MOSCOW, Russia -- The event in Moscow last week was billed as an expert discussion, not a political one, on Ukraine’s future.
But Sergei Y. Glazyev, an economic adviser to President Vladimir V. Putin with a distinctive Stalinist bent, unleashed some rather overtly political remarks.
“Those Nazis were educated by the United States,” he said about Kiev’s newly elected government.
“The Americans are clearly fanning a war between Russia and Europe.”
Across town, in an arty cafe adorned with contemporary friezes of cavorting Greco-Roman couples, an entirely different discourse unspooled.
There, a panel of Russian and Ukrainian intellectuals was supposedly discussing the conflict’s negative ripples.
The moderators broached topics like Russia’s “tele-fascism,” or the idea that Ukraine is looking to the future while Russia is mired in the past.
But panelists interrupted with various lengthy diatribes, like the Ukrainian poet determined to repeat her earlier performance of screaming “MAIDAN!” into the microphone a lot.
Maidan is, of course, the main square in Kiev, where the protest movement that toppled Ukraine’s government in February arose.
Ukraine continues to dominate public discourse in Russia.
Nothing else really competes.
Not perennial public concerns like inadequate housing.
Not thorny political issues like the new law allowing the government to designate nongovernmental organizations as “foreign agents,” replacing the previous version of registering themselves.
In this country of unapologetic smokers, not even a ban on lighting up indoors that went into effect this month dented Ukraine’s predominance.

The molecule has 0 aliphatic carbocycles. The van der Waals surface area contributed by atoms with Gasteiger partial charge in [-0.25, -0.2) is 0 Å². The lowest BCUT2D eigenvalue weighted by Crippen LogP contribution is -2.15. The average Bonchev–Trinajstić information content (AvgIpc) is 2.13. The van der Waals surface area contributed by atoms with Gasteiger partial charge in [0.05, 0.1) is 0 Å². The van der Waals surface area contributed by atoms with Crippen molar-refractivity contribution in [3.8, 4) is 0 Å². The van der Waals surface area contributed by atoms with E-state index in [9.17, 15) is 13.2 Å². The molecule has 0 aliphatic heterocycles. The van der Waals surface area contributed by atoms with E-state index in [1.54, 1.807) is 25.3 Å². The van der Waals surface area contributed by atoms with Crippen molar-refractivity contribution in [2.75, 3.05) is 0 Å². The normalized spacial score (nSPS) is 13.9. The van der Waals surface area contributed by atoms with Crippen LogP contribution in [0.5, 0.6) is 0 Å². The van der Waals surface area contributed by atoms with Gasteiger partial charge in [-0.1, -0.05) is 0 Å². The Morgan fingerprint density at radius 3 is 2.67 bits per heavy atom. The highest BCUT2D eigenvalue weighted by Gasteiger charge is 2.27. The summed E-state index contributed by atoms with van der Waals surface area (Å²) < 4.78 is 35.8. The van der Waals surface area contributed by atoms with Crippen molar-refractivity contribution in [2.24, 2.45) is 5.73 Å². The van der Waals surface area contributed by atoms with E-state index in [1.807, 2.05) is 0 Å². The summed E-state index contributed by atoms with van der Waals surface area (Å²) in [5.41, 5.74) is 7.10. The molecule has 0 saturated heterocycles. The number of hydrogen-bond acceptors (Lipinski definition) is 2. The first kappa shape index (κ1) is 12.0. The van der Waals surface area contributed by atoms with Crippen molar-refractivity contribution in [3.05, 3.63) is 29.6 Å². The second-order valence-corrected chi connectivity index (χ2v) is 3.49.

Various factors fuel all the attention.
First, naturally, is the worry that a full-blown war could erupt out of the skirmishing just across the border, with the Russian military involved overtly or covertly.
Second is the sense that the fates of the two countries are intertwined, rooted in a shared history and culture, as well as myriad family ties.
Third, and perhaps most telling, the March annexation of Crimea put most Russians in a euphoric mood that has not diminished.
The fact that the annexation has infused the public with a sense of greatness they had lost sent Mr. Putin’s favorability ratings soaring above 80 percent month after month, and the government itself keeps its focus firmly on Ukraine.
His political allies are ecstatic.
The high rating “means that it is unfashionable not to support the president,” said Olga Timofeyeva, a Putin ally in Parliament.
Others are more sanguine.
“It is not a rating for Putin; it is the rating for Putin’s decision to annex Crimea,” said Alexei Venediktov, the editor in chief of Ekho Moskvy, a radio station among the shrinking public outlets for opposition voices.